- Sign-on bonuses, understood as a remuneration paid at the entry into service, are allowed only if they compensate an “actual financial loss” related to the change of employment;
- Compensation resulting from a non-compete covenant is allowed only if the amount does not exceed the average annual compensation of the last three years and if the non-compete covenant is justified from a business perspective; and
- Compensation paid in relation to a previous activity as a member of a corporate body is only allowed if it is consistent with market practice.
II. modernization of general corporate law provisions
1. Capital and dividends
The Reform amends notably the following provisions:
- The obligation to set the par value of shares in Swiss francs is abolished: share capital may be denominated in any foreign currency authorized by the Federal Council;
- The minimum par value of shares of one cent is removed: shares shall have a par value higher than zero;
- The formal requirements applicable to the acquisition of assets after incorporation are abolished;
- A “capital band” is now authorized: the articles of incorporation may authorize the board of directors to increase and/or reduce the share capital, in a certain range, within a maximum five years period;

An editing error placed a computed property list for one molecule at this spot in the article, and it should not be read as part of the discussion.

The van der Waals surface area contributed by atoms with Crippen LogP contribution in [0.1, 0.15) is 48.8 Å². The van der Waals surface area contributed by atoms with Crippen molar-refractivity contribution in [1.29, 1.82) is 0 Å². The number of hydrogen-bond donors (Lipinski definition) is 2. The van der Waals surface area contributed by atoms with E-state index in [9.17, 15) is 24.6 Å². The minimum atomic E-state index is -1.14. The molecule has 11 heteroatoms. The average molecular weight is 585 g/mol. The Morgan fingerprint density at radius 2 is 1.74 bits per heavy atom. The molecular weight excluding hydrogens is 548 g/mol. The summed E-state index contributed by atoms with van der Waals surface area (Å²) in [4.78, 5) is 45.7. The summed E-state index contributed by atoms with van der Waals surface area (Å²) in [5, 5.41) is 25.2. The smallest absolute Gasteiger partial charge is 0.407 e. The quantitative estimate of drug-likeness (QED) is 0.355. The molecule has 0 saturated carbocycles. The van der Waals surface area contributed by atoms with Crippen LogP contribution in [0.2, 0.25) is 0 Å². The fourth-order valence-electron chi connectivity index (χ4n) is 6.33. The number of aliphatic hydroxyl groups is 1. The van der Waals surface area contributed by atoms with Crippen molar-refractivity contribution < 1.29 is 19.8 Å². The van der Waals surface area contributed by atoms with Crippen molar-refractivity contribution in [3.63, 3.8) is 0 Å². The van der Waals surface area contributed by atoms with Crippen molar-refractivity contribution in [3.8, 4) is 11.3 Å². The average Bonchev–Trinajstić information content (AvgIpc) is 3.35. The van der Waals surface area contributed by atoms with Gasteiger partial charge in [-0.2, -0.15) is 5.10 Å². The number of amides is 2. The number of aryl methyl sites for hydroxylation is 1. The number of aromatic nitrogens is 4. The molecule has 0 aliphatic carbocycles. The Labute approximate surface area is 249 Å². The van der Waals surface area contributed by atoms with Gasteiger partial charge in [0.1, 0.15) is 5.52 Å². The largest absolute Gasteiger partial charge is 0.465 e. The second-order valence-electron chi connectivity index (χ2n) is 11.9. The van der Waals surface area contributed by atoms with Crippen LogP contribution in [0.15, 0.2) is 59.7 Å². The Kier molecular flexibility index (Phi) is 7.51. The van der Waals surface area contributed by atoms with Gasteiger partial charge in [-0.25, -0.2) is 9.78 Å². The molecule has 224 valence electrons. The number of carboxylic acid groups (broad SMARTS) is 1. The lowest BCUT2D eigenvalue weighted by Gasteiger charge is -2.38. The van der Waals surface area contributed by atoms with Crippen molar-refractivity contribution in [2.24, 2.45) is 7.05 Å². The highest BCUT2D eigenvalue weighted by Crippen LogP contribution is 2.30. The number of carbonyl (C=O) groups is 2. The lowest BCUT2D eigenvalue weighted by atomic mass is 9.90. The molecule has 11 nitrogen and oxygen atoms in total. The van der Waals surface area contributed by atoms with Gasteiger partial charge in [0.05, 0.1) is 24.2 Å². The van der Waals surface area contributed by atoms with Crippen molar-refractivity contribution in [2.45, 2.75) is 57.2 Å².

- The procedure to reduce the share capital is amended: clear and comprehensive provisions fill in the gaps of the current law and simplify the process;
- The provisions related to the preferential subscription right are amended: the limitation or cancellation of the preferential subscription right or the determination of the subscription price shall not unduly favor or disadvantage the shareholders;
- The provisions on legal reserves are amended to be in line with the latest accounting rules and the distribution of capital reserves to the shareholders is now allowed within certain limits; and
- Interim dividends are permitted subject to certain conditions.
2. Corporate governance and shareholder rights
The Reform also provides for new provisions with respect to the organization of shareholders' meetings as well as the shareholder rights: